of Islamic studies at Al-Azhar University, Egypt, said that the face
covering had nothing to do with Islam.
"I don’t agree that the veil should be compulsory and I
don’t like it," Saleh told Agence France Press. She said she wants to
"purge Islam of false concepts: the Koran does not say women have to cover
their faces, it’s an old Bedouin tradition." Amnah Nousir, a professor of
Islamic philosophy, told the Dubai-based Gulf News that "The
niqab was common in the Arabian peninsula centuries before Islam and
was not imposed by this religion."
"The face is one’s mirror. So why should the woman hide
herself behind this black veil?" she told Gulf News.
Gamal el-Banna, a liberal Muslim thinker, said recently, "the niqab
is an insult and he who calls for it is backward."
More or less Muslim
Needless to say, Islamists, mostly in the form of the
Muslim Brotherhood in Egypt, lambasted Saleh and the others who have
spoken out against the niqab. But that was to be expected. What was
unusual was to hear Saleh and Banna, who is much more liberal, agree that
the niqab has nothing to do with Islam.
It is important to hear Muslim women and men take a stand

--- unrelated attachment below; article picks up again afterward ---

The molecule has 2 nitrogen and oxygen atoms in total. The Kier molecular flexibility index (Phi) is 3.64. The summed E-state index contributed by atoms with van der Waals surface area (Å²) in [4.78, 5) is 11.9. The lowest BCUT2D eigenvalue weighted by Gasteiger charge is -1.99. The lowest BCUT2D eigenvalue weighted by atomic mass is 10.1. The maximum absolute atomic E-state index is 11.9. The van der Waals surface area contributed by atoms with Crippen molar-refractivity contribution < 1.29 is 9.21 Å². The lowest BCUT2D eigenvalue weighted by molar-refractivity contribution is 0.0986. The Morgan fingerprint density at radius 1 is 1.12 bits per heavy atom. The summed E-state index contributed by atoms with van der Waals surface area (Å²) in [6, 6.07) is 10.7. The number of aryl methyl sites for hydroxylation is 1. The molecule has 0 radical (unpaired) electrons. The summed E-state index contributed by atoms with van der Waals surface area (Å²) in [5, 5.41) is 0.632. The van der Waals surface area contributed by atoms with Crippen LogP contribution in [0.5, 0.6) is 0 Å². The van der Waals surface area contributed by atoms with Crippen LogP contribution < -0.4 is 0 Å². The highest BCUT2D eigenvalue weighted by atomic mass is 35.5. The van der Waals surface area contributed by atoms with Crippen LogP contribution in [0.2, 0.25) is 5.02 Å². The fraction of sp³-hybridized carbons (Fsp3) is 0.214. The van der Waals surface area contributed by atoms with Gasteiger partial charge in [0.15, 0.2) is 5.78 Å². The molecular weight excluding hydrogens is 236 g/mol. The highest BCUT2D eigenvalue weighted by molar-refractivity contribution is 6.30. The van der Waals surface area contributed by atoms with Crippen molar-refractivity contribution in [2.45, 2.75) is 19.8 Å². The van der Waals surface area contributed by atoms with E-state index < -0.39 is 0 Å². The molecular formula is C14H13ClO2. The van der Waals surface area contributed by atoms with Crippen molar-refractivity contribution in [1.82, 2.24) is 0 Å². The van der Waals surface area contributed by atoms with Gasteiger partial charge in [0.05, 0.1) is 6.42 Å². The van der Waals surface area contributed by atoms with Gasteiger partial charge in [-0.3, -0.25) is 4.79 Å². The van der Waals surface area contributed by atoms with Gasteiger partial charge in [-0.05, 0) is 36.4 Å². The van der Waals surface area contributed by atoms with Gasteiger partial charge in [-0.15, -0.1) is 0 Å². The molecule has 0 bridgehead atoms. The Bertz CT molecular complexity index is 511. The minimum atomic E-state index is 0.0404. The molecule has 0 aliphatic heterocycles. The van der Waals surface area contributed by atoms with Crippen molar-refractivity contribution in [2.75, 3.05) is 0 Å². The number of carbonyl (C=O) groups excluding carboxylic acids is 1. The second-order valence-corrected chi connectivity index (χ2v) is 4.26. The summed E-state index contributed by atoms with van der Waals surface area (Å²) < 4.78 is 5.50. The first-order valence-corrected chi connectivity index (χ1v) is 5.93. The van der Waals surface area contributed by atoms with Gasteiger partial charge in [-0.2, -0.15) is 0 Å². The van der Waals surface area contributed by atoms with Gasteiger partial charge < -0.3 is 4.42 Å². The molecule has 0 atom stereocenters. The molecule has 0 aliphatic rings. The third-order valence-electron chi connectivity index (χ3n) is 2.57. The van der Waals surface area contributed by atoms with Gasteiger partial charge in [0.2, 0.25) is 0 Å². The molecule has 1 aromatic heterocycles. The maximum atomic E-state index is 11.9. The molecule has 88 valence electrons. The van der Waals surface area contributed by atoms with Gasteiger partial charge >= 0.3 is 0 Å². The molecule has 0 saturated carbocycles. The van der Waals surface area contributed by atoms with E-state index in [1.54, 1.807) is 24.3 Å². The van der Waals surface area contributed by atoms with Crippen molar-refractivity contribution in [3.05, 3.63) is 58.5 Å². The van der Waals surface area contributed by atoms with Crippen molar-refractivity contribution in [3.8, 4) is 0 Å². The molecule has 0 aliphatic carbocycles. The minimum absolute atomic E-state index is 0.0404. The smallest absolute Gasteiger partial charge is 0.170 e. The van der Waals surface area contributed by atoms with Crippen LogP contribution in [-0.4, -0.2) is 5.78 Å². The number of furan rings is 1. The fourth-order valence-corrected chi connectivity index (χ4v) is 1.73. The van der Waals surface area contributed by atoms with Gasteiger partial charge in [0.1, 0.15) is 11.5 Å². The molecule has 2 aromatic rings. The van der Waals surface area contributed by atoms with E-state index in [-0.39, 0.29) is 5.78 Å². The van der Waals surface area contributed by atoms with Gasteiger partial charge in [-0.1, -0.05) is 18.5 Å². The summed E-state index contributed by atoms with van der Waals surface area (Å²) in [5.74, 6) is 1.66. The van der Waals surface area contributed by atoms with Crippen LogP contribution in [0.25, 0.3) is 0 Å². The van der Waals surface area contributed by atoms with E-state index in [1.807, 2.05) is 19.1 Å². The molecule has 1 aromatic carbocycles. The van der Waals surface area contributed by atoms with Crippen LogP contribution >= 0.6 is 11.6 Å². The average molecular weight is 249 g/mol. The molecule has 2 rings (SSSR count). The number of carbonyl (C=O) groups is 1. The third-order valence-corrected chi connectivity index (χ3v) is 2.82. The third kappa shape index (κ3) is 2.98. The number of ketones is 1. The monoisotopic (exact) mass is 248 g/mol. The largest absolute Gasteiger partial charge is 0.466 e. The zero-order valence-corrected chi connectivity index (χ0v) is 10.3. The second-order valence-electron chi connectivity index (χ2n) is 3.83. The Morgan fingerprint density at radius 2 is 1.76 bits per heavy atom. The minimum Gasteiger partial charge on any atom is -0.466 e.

against the niqab so that it doesn’t join the ever growing list of
identity politics issues that is waved in the face of Muslims everywhere
as a sort of litmus test. If we don’t check our agreement to every box on
the list we are somehow less authentic or less Muslim.
Such a list is both dangerous and disingenuous because
those writing its contents are usually the most conservative in the Muslim
If we are not offended by the Danish cartoons of Prophet
Muhammad, if we are not enraged at the pope’s comments on Islam and
violence, if we are not up in arms over Jack Straw’s niqab
statement then we’re portrayed as, at best, Muslims who don’t care enough
or, at worst, sell-outs and self-hating Muslims. And it is even worse when
non-Muslims make such accusations, which at their core basically imply
that they acknowledge only one kind of Muslim.
While it is true that the furore over Straw’s comments can
be seen as the latest tortuous twist in the unravelling of what for years
has been an unhealthy understanding of multiculturalism in Britain, it is
also simply a case that the former British foreign secretary made a
legitimate point and there is no getting around it.
That the niqab is even an issue in the UK or Europe
is quite astounding for this Egyptian Muslim woman who grew up with
stories about feminist leader, Hoda Sharawi, who upon returning to Egypt